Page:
Better Early Than Never
Months after Michael Yon became prominent on the Internet for his Iraq war reporting and a full two days after his riveting Gates of Hell post drew near universal acclaim and exposure from the major blog outlets, the news hounds at the Star Tribune have picked up the scent of a story.
Their twin Washington Bureau Correspondents provide the article "Blog Brings the War Home." That title reveals the focus of this piece as the medium ("blogs") rather than the essence of the story (first-hand accounts of US soldiers in action). Here's their gee whiz summary:
In a sign of how technology is changing the way in which the war is reported, anyone with access to the internet can see the graphic episode that put [Lt. Colonel Erik Kurilla] in the hospital.
As if graphic episodes from war weren't known to the public until these "blogs" and the Internet came along. Photographic technology is over 150 years old and among the first images ever recorded for posterity (and rapidly disseminated by newspapers) were soldiers and combat and its consequences.
There is a natural demand by the public for these images. The real curiosity of this story isn't the new technology allowing greater information to get to the public. It's why the old technology (newspapers) have stopped providing it and have largely shirked the duty they once eagerly accepted.
Even Michael Yon's sterling reporting isn't a new thing. War correspondence has a proud tradition in journalism. Reporters like Ernie Pyle lived and fought and sometimes died, side-by-side with our soldiers (read some of his WWII columns here). They provided the kind of first-person, day-to-day accounts of the war the folks at home need to really understand what is at stake and how we're faring.
For whatever reason, the newspaper monopolies of today no longer provide that kind of coverage. Instead of Ernie Pyle, we have the likes of Hannah Allam, the Knight Ridder Bureau chief, getting plaudits for her reports of the war (which she files in between getting manicures and singing karaoke). And when the going got really tough, she left, only then expressing concern that perhaps she wasn't giving a full picture of what is going on in Iraq. (No word on whether that means she's returning her Knight Ridder Journalism Excellence Award.)
Yet Allam's brand of war correspondance is still considered unassailable truth by most of her colleagues in the press. A far different reception than what Michael Yon receives. Again, from the Star Tribune article:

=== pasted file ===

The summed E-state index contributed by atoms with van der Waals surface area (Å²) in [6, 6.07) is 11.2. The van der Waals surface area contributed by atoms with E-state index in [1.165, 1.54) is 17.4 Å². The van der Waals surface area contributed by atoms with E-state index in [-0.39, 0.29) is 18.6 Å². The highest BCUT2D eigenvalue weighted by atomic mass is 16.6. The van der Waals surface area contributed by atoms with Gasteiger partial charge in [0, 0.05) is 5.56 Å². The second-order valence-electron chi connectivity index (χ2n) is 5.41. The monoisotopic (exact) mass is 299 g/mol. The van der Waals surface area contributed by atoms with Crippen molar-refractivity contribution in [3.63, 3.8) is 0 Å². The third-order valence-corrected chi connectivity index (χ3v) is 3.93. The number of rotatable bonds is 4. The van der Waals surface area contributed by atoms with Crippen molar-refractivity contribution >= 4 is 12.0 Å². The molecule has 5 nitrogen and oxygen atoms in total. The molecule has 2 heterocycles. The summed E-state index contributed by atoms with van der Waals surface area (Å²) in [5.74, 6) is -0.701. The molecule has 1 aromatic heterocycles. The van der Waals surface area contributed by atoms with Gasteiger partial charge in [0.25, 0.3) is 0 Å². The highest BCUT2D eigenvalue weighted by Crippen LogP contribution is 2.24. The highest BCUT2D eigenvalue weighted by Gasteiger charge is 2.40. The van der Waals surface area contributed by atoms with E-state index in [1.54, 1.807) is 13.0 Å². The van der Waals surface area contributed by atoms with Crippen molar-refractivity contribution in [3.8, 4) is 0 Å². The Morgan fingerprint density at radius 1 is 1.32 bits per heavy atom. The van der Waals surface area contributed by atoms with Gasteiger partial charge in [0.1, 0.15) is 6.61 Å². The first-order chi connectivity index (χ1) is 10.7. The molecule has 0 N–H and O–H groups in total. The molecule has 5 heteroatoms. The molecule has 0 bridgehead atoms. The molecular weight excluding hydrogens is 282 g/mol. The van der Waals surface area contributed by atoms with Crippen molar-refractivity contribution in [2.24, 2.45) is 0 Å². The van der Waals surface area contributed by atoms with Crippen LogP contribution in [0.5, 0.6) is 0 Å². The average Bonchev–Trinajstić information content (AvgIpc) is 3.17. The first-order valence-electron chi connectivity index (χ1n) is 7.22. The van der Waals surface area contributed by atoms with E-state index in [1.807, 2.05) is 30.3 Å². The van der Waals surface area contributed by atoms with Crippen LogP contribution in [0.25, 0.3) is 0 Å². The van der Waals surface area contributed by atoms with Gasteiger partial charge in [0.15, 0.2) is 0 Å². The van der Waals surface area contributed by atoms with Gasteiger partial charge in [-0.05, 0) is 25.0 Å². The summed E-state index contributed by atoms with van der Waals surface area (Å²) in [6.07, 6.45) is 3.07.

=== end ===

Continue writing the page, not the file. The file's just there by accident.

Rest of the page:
As [Yon's] story finds an instant audience on the Internet, Paul Grabowitz, director of the new media studies program at the University of California Berkeley Graduate School of Journalism, says blogs are permanently changing war coverage.
"It's much easier, obviously, for a freelancer to publish information that they've gotten for a story, whether text or photos or whatever," he said. "And it's not like somebody standing on a street corner passing out flyers that they mimeographed of 'My thoughts on the war in Iraq.' The Internet has lent credence ... to people who are independent, being part of the sort of mix of coverage of an event. ... I don't know how far that's going to go."
Note the worry expressed by the professor about this development. His words no doubt a megaphone for the concern of the Star Tribune authors of this article. Why, the independence of these freelancers, they have no editors, they have no corrections policies, they have no journalism degrees! And now they're getting .... credence! How far can this go?!
Everybody at Berkeley's School of Journalism and Star Tribune should just relax. They have nothing to fear of course, except the unknown. Although, gauging from those comments, what they don't know is extensive. Anyone reading Yon's work knows it is anything but "easy" for him to publish his information. Beyond the physical risks he's taking daily by operating in a combat zone, he has no institutional resources to rely upon. He pays for his own travel and equipment and relies upon his own journalistic instincts and ethical code alone for the accuracy and quality of his reporting. In truth, what he's doing is more difficult than the work assigned to any MSM reporter in Iraq. And he's still far out performing them all. On second thought, maybe they do have something to fear.